Celebrating a Rare Occurrence, “Thanksgivukkah”
This Thanksgiving, Thursday, November 28, 2013, we’ll not only celebrate Thanksgiving, but this year it also coincides with Chanukah or Hanukkah [if you prefer] (some are still undecided)—a rare occurrence, to say the least. Actually, Thanksgivukkah (termed by many) this year takes place on the second night of Chanukah/Hanukkah, and this melding of celebrations hasn’t happened since the late 1800’s, and it won’t be seen again for another 1,700 years, in fact!
I am not Jewish, but this year I will proudly celebrate Thanksgivukkah, Thanksgiving and Chanukah/Hanukkah, in spirit and in heart, along with my Jewish friends throughout the United States and all those that may celebrate outside.
Having had close Jewish neighbors and friends, I learned a few things about this Jewish holiday and its traditions.
One ~ Chanukah/Hanukkah is celebrated for eight-days and eight-nights, and it commemorates the rededication of the Holy Temple in Jerusalem, that followed the Jewish victory over Syrians-Greeks (who’d desecrated the temple) in the year 165 BC. Hence it is a joyous celebration of religious freedom and survival.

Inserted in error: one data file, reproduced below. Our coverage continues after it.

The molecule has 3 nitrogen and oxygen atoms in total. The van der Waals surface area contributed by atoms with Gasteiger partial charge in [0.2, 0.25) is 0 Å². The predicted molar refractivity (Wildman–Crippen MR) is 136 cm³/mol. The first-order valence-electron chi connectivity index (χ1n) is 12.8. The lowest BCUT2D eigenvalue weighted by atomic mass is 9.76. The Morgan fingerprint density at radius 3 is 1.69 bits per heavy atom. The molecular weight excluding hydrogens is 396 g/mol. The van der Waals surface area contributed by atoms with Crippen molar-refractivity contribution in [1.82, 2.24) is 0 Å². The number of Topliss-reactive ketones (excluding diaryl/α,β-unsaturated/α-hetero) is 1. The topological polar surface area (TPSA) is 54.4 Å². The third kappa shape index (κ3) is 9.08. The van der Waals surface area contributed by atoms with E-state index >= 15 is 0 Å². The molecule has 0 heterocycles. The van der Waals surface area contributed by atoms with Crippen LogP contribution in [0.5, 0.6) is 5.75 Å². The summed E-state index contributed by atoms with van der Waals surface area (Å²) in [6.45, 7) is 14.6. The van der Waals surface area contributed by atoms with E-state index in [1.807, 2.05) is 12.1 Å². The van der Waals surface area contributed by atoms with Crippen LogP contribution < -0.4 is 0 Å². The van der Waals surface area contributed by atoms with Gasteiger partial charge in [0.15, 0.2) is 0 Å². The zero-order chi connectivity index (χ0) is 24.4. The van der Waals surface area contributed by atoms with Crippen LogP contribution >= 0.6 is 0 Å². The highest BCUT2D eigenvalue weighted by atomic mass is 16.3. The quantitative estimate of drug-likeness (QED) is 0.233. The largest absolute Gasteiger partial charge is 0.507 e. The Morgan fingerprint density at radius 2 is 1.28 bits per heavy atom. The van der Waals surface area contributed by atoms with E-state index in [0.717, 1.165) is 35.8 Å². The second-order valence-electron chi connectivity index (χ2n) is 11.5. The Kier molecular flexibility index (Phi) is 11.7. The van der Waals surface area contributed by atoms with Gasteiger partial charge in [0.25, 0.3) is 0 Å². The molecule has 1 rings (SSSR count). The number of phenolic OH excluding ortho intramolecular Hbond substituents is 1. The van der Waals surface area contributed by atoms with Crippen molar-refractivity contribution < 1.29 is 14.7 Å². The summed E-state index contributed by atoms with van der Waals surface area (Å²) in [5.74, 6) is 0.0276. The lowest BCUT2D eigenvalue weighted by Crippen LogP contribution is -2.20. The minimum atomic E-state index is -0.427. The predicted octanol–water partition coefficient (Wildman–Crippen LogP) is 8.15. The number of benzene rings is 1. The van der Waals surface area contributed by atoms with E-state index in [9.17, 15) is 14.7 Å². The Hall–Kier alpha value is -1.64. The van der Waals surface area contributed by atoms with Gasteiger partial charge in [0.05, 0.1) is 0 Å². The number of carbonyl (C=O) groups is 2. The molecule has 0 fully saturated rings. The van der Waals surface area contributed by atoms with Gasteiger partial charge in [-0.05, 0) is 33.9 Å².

Two ~ The “Festival of Lights” is celebrated with some traditional foods, such as: Latkes (similar to pancakes but made from grated potatoes, with the addition of flour and eggs, then fried, and served with applesauce and/or sour cream), Brisket (beef, the main attraction, usually slow roasted to tender, delicious perfection), [and for dessert] Rugelach or Rogelach (rolled cookies with a cream cheese based dough, rolled around a sweet filling, such as: raisins and nuts, jams/marmalades, or chocolate).
And I, at our Thanksgivukkah table, would like to serve alongside our oven-roasted turkey and [must have] creamy-cheesy mashed potatoes, my version of sweet potato latkes. I also plan on surprising mi familia with homemade braided Challah for breakfast (a rich egg bread, yeast-risen, traditionally eaten by Jewish people on Shabbat, festival holidays, and other special occasions).
Could life get any better, richer, or sweeter?!
In my home, on this once-in-our-lifetime experience, my family members and I will give God thanks for His never-failing love and the plenty that is always seen at our table. Our pantry is always full and our home made warm. Though we have seen trials and tribulations aplenty, we have never gone hungry or lacked for the absolute essentials, and for that we are truly grateful.
Here’s wishing you all a very Happy Thanksgivukkah!
We dream a life to be; we live to dream that life! (Virginia Kahler-Anderson)